Soul Search Sessions | Volume 2 | Colour

We grew up in a home filled with art and colour and inspiration. Our father is a sculptor and our mother loves the garden. Ceramics, glazes, textures, vegetables, herbs and flowers. Growing up in the countryside you get to know a ‘man’ for everything. The Mole Man. The Chimney Man. The Bat Man. The Carpet Man. Colourful people coming and going, all adding to life’s rich tapestry. I especially remember Carpet Man arriving with his loaded van. If Dad was in the market all the rugs would appear and be draped over the front drive so that our parents could wander through, and look at the colours. A running commentary of their stories and their histories.

Over the years we have decorated the stone floors throughout our old home with rugs from all over the world. The colours are rich and engaging. They’ve worked hard those carpets. An endless stream of pets have made their marks whether we like it or not…as children we roller skated, ran, rolled, skipped, crawled and cried on those rugs. They’ve absorbed tantrums and tears.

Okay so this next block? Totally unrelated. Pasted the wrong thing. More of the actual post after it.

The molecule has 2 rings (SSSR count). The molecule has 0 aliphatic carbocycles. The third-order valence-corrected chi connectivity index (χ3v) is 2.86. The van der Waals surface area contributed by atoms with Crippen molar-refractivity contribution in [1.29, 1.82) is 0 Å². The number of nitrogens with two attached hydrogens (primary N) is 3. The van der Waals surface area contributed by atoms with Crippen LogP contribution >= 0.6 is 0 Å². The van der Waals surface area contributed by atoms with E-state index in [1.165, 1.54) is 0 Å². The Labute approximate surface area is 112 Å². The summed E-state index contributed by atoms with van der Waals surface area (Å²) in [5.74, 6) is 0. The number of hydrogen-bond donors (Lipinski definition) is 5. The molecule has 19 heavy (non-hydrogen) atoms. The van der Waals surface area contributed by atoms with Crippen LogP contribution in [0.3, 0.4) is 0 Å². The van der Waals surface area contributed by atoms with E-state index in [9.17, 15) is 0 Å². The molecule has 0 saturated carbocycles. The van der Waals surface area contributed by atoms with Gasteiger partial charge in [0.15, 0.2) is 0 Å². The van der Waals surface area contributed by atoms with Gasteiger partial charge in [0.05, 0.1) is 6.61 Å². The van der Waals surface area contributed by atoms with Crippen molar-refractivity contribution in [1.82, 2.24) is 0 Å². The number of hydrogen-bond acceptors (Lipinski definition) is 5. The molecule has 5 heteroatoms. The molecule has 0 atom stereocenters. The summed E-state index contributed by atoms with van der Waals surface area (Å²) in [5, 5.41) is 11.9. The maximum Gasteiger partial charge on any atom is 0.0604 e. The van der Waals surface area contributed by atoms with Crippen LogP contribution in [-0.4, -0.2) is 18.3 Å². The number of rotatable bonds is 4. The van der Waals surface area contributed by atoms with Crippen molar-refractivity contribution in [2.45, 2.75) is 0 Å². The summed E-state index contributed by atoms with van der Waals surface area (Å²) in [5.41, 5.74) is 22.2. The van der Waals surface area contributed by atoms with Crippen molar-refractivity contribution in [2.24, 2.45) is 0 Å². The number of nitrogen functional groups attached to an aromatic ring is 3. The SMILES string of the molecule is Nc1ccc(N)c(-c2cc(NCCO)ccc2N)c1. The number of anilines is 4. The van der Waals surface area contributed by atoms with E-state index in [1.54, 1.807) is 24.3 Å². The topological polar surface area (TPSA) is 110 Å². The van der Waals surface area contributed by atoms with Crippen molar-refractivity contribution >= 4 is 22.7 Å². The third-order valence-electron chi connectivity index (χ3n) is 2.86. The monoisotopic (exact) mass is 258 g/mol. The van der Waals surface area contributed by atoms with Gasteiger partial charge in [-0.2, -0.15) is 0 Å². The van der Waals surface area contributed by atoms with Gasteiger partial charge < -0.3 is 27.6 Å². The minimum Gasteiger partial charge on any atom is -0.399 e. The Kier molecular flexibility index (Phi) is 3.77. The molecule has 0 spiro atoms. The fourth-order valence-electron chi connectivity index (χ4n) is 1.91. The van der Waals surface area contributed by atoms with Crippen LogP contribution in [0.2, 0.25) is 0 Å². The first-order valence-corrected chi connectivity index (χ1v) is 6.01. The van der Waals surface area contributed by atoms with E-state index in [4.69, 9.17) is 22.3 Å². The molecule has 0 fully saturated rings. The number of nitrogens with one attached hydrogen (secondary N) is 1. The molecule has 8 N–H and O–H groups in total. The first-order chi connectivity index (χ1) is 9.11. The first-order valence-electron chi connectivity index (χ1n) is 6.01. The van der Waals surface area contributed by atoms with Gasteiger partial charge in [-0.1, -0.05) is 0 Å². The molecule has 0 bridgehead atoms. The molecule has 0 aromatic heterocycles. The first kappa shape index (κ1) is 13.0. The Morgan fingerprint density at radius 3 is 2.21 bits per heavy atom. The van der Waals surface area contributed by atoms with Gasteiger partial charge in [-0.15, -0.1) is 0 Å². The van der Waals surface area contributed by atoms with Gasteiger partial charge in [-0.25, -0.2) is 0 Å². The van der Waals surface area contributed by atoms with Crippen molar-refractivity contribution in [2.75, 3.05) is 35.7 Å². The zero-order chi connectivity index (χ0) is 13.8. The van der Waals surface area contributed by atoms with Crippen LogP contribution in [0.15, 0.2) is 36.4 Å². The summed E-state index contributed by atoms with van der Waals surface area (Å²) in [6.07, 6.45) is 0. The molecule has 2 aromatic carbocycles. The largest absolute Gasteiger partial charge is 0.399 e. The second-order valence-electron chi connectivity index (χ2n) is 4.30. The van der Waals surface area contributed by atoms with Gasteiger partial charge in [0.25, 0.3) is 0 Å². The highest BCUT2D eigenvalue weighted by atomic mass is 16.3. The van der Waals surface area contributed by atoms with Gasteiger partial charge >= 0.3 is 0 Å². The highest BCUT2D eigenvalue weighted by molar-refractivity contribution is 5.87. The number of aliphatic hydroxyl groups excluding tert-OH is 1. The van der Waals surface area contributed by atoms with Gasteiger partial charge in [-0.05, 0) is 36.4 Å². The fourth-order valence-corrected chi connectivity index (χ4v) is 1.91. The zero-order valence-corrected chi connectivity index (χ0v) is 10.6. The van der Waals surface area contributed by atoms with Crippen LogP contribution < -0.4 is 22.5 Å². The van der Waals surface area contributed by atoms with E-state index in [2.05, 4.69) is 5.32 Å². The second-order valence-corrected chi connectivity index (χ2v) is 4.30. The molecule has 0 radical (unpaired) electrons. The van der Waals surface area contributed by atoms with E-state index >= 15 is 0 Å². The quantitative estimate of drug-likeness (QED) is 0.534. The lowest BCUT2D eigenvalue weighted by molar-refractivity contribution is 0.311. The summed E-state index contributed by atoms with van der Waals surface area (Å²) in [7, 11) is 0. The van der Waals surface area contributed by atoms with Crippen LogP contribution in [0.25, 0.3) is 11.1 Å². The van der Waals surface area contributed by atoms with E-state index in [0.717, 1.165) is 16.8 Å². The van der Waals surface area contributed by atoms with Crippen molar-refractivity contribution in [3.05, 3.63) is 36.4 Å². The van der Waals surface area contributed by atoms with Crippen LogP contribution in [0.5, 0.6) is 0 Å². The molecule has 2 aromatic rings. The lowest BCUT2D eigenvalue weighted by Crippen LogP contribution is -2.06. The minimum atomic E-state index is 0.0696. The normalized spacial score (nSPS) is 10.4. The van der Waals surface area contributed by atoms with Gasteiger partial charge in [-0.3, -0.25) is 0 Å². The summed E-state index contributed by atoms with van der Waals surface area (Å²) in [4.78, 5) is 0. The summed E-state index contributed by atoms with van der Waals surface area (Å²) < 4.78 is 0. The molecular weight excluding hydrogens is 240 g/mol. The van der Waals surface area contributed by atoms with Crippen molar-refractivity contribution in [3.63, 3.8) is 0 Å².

Every room is brought together by a rug or three, because without they feel bare and lack warmth. The patterns are intricate and the colours are those from a foreign land, they’re uplifting and inspiring – and they are what instilled my obsession with colour, warmth and tone. Imagine a world without colour. A house with rugs!

When I began inlaying leather pieces on to masks, I turned to the floor and would study those patterns. I discovered a synergy in their symmetry that translated wonderfully to the shape of a face. Many happy days were spent tracing their patterns, then scuttling down to the studio to transfer them on to masks.

The depth of each colour palette in an antique rug is absolute magic in my eyes. It compels and inspires enquiry, conjuring up imagery of a past worlds heritage and an inner warmth. The sun + pigments = chemistry, and in my eyes thats alchemy. A tincture. Tinct.

You can loose yourself in a rug. Eyes searching those marks, pondering the age, thread worn bare from thousands of busy feet, not acknowledging where they tread, but golly how they work those rugs, and they wear, and they continue. Stoic. And then, after years of use they enter their most beautiful and cherished era.

Whispy looms and structural bones appear. And like anything cherished it has a story, and a history to be proud of.

Photo Credits: Sarah Weal